Yesterday I was noodling around some yoga blogs on the internet and found Nobel’s Yoga in the Dragon’s Den. Like me, he hasn’t been writing much in the last few years although for very different reasons. Nobel wrote that his practice has become very regular and almost something that happens in the background of his life in the sense that he doesn’t talk or write about it very much.
This led me to a search around the ashtanga yoga blogosphere and I found a lot of anger and a whole lot of commentaries on Pattabhi Jois, the #metoo movement, and the sense that ashtanga yoga is under fire from the Yoga Alliance.
So many words it made my head spin, and it’s not the purpose of this blog to address them all, but I particularly respected what Kino MacGregor had to say. I have never been to India or studied with any member of the Jois family, but many of my teachers have. This topic is potentially divisive (what isn’t?) but also an opportunity for stuck/repressed energy to move, and that’s a good thing. True healing will encompass all, the abused and the abuser. I say this as a person who has known abuse in her family, and spent years trying to reconcile the knowledge that someone I loved sexually abused someone that I loved.
Which in some ways is why I am where I am, in the psycho-social sphere that I am, today.
None of this is why I chose muladhara chakra, a scanned image from a book, for today’s image, yet it feels appropriate. I tend to be suspicious of New Agey concepts that are dressed in nice clothes (especially if I detect a whiff of commerce), but the chakras have been in my mind for a while and I’ve begun to research this system of understanding human energy patterns with the idea of including images of chakras in a piece of artwork I’ve been working on for some time. An interesting find is that, as it turns out, perhaps not unexpectedly, the chakras have evolved as they moved to the west, much like yoga has evolved as it has been absorbed into Western Culture, so much so that the chakras from the ’70s onward look very different and even take on different meanings that might have been somewhat inscrutable to early 20th century Indian yogis. I am particularly interested in what happens to ideas, systems of thought, and visual patterns as they move from one culture and geographic location to another. One of the patterns that I use in my work is from a Japanese kimono of unknown origin. I found it on an image of a British transferware plate in a Martha Stewart Living magazine. From a kimono to a plate and, perhaps most recently, to a donated piece of artwork, which you could find, if you were so inclined, at the Brush Studios in Lowell on Saturday March 24, 2018 as part of a fundraiser for UMASS Lowell art students:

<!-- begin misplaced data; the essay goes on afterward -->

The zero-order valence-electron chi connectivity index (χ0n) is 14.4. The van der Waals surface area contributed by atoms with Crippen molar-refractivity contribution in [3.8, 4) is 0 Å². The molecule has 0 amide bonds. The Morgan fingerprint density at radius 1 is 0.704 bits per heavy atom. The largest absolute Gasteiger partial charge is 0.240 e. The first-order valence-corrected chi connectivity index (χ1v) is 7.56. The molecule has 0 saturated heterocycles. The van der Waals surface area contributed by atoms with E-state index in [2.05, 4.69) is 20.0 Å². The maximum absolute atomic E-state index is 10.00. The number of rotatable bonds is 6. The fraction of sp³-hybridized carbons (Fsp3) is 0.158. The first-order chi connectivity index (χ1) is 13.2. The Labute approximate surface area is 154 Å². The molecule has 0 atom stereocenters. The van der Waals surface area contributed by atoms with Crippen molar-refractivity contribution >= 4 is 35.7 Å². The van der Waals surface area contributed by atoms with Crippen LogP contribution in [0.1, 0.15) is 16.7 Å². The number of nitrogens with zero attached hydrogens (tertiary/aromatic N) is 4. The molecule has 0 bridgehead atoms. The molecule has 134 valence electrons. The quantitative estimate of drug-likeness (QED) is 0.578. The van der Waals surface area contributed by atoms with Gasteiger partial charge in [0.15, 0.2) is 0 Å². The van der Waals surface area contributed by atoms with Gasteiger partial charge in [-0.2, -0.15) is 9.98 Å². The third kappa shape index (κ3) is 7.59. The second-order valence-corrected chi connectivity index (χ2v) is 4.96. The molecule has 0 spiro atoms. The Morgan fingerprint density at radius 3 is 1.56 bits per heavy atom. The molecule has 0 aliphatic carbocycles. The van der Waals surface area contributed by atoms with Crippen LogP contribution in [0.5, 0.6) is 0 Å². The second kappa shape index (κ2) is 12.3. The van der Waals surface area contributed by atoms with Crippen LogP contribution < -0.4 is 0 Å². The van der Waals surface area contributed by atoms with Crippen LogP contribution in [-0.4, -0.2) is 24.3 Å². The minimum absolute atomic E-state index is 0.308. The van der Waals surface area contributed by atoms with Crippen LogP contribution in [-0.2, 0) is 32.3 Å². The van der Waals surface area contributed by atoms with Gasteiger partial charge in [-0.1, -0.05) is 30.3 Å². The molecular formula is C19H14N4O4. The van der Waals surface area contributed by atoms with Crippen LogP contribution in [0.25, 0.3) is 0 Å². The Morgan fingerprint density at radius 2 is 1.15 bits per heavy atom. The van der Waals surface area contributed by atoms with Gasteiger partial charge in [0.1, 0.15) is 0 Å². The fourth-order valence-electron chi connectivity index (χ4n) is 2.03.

This post is a bit of a ramble but the purpose of this blog was always to have a place to talk about my ashtanga yoga practice and to interact with others in the blogosphere who have the same, somewhat odd, compulsion. Lurkers welcome. To end with a practice update, I’ve been working on primary series and returning to a six day practice. My hip injury, 3 years later, seems fully healed although it persists in a lingering sense of fear before I begin backbends. I have to remind myself that in a way, urdhva dhanurasa (backbend or wheel) is no different than Janu Sirsana (a seated forward fold variation), it’s just another way to open the body.
Winter has been long and it has been difficult to go out walking. This makes it very hard for me to lose the weight I’ve gained, but finally it seems I have some sustained energy to focus on this and have reached a tipping point, a positive feedback loop in which small gains in the practice lead to an increased desire to eat in a healthy way that acknowledges the rhythm of the 6 day practice. At this point I am about 25 pounds above the weight at which I once began 2nd series, and I wasn’t exactly a skinny yogi then. No “ashtangorexia” for me. Seriously I found that term on someone’s blog.
I have never fully abandoned my practice although it certainly changed from the giddy heights of working on kapotasana. This time around I am determined to build a practice that sustains my life and my spiritual growth, that is not dependent on constant growth and impressive asanas, knowing full well that I am particularly susceptible to the tendency to cling to those very things as if they were the practice. Always mistaking the finger pointing for the moon.
Finally, an excerpt from a poem by Naomi Shihab Nye, which can be found here:
Before you know kindness as the deepest thing inside, you must know sorrow as the other deepest thing. You must wake up with sorrow. You must speak to it till your voice catches the thread of all sorrows and you see the size of the cloth.
Perhaps only someone who has known deep and terrible grief can fully appreciate this poem. I offer this from my delightful minister and friend, Elea Kemler, to you.